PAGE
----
Trying To Come To Terms With The Loss Of My Mother


For the past several days my family has been in an uproar of energy, opinions, emails and phone calls about how to care for our aged mother. The care system we've had in place is falling apart and we are stumbling, controlling, gut-punching, aching and loving as we struggle with -- and amongst ourselves -- to find a solution.

This woman who held us as children, nurtured us, bothered us, sometimes belittled us -- but always loved us -- is no longer fully present within her own life. She cannot take care of herself, make cogent choices or stay within the present moment for long spaces at a time. She is walking, inside-dancing, sleeping, dreaming and remembering herself through this ending time of her life. And we, her six children, are trying to be of service to her in her journey.

We are also trying to come to terms with the already-loss of the full-minded woman who raised us, as we now care for the turning-towards-the-end woman who still holds our mother's name, resides in her house of 60 years, and has the sometimes pistol-sharp opinions and energy that we knew so well. We sit at the decision point of whether or not our mother should leave her home and go to live in a place that is designed to hold her in these last days and years of her life with safety, consistent care and the companionship of others of her age.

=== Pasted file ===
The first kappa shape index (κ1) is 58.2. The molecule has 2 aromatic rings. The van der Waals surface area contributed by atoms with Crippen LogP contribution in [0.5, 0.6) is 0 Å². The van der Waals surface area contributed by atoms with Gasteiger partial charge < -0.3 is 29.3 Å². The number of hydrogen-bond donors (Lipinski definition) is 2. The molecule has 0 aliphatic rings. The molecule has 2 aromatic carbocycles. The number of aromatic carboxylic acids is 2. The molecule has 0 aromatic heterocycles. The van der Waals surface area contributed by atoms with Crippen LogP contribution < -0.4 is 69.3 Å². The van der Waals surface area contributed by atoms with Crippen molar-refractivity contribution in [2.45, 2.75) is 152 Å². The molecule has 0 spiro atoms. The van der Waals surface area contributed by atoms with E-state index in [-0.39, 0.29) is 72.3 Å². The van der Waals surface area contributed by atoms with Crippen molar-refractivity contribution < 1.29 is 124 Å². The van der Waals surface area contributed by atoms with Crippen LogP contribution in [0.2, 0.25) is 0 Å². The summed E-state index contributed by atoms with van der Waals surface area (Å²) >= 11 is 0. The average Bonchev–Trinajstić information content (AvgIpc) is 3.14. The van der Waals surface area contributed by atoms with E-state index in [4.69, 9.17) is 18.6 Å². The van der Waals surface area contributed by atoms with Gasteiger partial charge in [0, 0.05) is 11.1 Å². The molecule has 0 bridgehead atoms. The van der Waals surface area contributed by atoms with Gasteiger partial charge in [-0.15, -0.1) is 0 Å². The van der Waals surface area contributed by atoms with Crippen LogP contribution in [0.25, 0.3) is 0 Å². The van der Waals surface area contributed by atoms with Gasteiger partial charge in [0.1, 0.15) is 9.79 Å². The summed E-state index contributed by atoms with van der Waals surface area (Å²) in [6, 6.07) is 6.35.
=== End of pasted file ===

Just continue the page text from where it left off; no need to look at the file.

As I have read the emails going back and forth, as I have listened and talked, as I have felt ignored, been arrogant, opinionated and sometimes hurt, I realize there is much more going on than the "care of Mom." We are each feeling the ending days of our own youthful selves as we look at what is in store for us. We are also experiencing the tearing apart, the winding down and the not-pretty dissolution of the center of our family -- our mother is no more. The body that held her quick mind, sparking eyes and potent wit is still with us, but the core of that woman left us about six months ago.

It is the struggle with this loss that seems to be hurting us the most. We are each going about it in our own way. We are wandering in the past, arguing about the future, and do not quite know how to embrace the present. We are grieving, exhausted, upset and fear-shot. Our mother has already slipped away and we haven't been allowed to mourn her passing. We are in an in-between world of trying to come to terms with a different life. This also means we are each facing our own lives as they change forever right before our eyes -- remembering, hurting and sorrowing -- one day, one week, one tear-stained smile at a time.

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